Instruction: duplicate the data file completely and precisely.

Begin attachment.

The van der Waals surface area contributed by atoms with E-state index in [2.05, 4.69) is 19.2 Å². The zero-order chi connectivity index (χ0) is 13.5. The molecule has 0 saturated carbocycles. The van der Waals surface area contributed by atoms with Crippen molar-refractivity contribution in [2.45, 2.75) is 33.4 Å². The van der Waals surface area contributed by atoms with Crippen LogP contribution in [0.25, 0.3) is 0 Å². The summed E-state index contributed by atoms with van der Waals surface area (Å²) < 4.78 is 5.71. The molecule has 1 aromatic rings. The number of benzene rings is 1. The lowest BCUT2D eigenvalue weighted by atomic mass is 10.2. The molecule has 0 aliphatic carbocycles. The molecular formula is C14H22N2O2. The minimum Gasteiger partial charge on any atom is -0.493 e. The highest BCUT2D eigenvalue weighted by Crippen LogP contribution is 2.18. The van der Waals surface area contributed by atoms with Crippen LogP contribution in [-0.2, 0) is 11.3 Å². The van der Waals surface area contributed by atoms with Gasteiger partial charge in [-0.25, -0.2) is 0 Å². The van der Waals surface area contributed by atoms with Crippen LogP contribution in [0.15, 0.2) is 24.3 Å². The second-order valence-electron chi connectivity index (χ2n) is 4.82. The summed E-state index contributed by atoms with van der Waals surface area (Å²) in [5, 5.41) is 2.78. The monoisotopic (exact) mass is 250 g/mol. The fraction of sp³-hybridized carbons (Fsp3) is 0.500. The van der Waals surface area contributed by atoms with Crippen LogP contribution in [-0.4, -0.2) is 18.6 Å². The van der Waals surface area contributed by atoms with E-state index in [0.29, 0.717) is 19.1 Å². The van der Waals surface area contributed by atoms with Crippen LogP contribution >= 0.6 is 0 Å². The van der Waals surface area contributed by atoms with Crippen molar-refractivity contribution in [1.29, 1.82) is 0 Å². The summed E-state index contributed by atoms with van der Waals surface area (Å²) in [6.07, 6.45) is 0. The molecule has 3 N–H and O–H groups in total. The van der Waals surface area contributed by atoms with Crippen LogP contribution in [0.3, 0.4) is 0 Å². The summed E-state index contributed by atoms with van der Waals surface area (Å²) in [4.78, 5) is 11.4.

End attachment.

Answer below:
The van der Waals surface area contributed by atoms with E-state index in [2.05, 4.69) is 19.2 Å². The zero-order chi connectivity index (χ0) is 13.5. The molecule has 0 saturated carbocycles. The van der Waals surface area contributed by atoms with Crippen molar-refractivity contribution in [2.45, 2.75) is 33.4 Å². The van der Waals surface area contributed by atoms with Crippen LogP contribution in [0.25, 0.3) is 0 Å². The summed E-state index contributed by atoms with van der Waals surface area (Å²) < 4.78 is 5.71. The molecule has 1 aromatic rings. The number of benzene rings is 1. The lowest BCUT2D eigenvalue weighted by atomic mass is 10.2. The molecule has 0 aliphatic carbocycles. The molecular formula is C14H22N2O2. The minimum Gasteiger partial charge on any atom is -0.493 e. The highest BCUT2D eigenvalue weighted by Crippen LogP contribution is 2.18. The van der Waals surface area contributed by atoms with Crippen LogP contribution in [-0.2, 0) is 11.3 Å². The van der Waals surface area contributed by atoms with Gasteiger partial charge in [-0.25, -0.2) is 0 Å². The van der Waals surface area contributed by atoms with Crippen LogP contribution in [0.15, 0.2) is 24.3 Å². The second-order valence-electron chi connectivity index (χ2n) is 4.82. The summed E-state index contributed by atoms with van der Waals surface area (Å²) in [5, 5.41) is 2.78. The monoisotopic (exact) mass is 250 g/mol. The fraction of sp³-hybridized carbons (Fsp3) is 0.500. The van der Waals surface area contributed by atoms with Crippen LogP contribution in [-0.4, -0.2) is 18.6 Å². The van der Waals surface area contributed by atoms with E-state index in [0.29, 0.717) is 19.1 Å². The van der Waals surface area contributed by atoms with Crippen LogP contribution >= 0.6 is 0 Å². The van der Waals surface area contributed by atoms with Crippen molar-refractivity contribution in [1.29, 1.82) is 0 Å². The summed E-state index contributed by atoms with van der Waals surface area (Å²) in [6.07, 6.45) is 0. The molecule has 3 N–H and O–H groups in total. The van der Waals surface area contributed by atoms with Crippen LogP contribution in [0.3, 0.4) is 0 Å². The summed E-state index contributed by atoms with van der Waals surface area (Å²) in [4.78, 5) is 11.4.